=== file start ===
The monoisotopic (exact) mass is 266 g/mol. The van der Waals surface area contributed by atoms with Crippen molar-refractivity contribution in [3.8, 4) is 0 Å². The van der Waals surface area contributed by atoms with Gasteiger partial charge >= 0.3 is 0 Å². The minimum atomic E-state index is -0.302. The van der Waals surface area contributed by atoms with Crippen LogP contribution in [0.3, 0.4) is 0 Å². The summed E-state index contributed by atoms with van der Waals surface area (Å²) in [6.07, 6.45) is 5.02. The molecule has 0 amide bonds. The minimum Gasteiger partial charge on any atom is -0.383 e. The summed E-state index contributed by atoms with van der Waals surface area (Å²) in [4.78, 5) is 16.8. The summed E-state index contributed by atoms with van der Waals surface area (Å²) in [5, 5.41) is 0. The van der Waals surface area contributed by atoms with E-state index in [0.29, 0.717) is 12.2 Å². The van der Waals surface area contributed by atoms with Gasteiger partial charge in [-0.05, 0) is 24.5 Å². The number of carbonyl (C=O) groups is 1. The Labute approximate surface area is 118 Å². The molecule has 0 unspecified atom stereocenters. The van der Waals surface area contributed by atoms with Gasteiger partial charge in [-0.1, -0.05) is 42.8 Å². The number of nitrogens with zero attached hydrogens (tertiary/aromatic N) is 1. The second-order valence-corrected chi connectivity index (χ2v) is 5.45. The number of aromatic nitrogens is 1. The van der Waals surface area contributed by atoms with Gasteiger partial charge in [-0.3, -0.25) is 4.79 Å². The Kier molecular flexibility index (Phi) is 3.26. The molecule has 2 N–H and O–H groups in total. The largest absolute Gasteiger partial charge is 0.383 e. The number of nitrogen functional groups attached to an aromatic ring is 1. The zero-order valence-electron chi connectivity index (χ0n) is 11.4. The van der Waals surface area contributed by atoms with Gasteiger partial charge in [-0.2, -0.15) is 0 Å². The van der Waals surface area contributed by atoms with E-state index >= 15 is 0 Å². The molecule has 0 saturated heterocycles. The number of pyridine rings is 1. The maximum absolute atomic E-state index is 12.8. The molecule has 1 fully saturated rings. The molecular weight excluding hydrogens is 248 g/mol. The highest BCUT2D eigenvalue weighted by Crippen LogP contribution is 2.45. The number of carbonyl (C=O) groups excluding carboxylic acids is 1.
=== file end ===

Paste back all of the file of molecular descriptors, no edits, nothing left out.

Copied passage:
The monoisotopic (exact) mass is 266 g/mol. The van der Waals surface area contributed by atoms with Crippen molar-refractivity contribution in [3.8, 4) is 0 Å². The van der Waals surface area contributed by atoms with Gasteiger partial charge >= 0.3 is 0 Å². The minimum atomic E-state index is -0.302. The van der Waals surface area contributed by atoms with Crippen LogP contribution in [0.3, 0.4) is 0 Å². The summed E-state index contributed by atoms with van der Waals surface area (Å²) in [6.07, 6.45) is 5.02. The molecule has 0 amide bonds. The minimum Gasteiger partial charge on any atom is -0.383 e. The summed E-state index contributed by atoms with van der Waals surface area (Å²) in [4.78, 5) is 16.8. The summed E-state index contributed by atoms with van der Waals surface area (Å²) in [5, 5.41) is 0. The van der Waals surface area contributed by atoms with E-state index in [0.29, 0.717) is 12.2 Å². The van der Waals surface area contributed by atoms with Gasteiger partial charge in [-0.05, 0) is 24.5 Å². The number of carbonyl (C=O) groups is 1. The Labute approximate surface area is 118 Å². The molecule has 0 unspecified atom stereocenters. The van der Waals surface area contributed by atoms with Gasteiger partial charge in [-0.1, -0.05) is 42.8 Å². The number of nitrogens with zero attached hydrogens (tertiary/aromatic N) is 1. The second-order valence-corrected chi connectivity index (χ2v) is 5.45. The number of aromatic nitrogens is 1. The van der Waals surface area contributed by atoms with Gasteiger partial charge in [-0.3, -0.25) is 4.79 Å². The Kier molecular flexibility index (Phi) is 3.26. The molecule has 2 N–H and O–H groups in total. The largest absolute Gasteiger partial charge is 0.383 e. The number of nitrogen functional groups attached to an aromatic ring is 1. The zero-order valence-electron chi connectivity index (χ0n) is 11.4. The van der Waals surface area contributed by atoms with Gasteiger partial charge in [-0.2, -0.15) is 0 Å². The van der Waals surface area contributed by atoms with E-state index >= 15 is 0 Å². The molecule has 0 saturated heterocycles. The number of pyridine rings is 1. The maximum absolute atomic E-state index is 12.8. The molecule has 1 fully saturated rings. The molecular weight excluding hydrogens is 248 g/mol. The highest BCUT2D eigenvalue weighted by Crippen LogP contribution is 2.45. The number of carbonyl (C=O) groups excluding carboxylic acids is 1.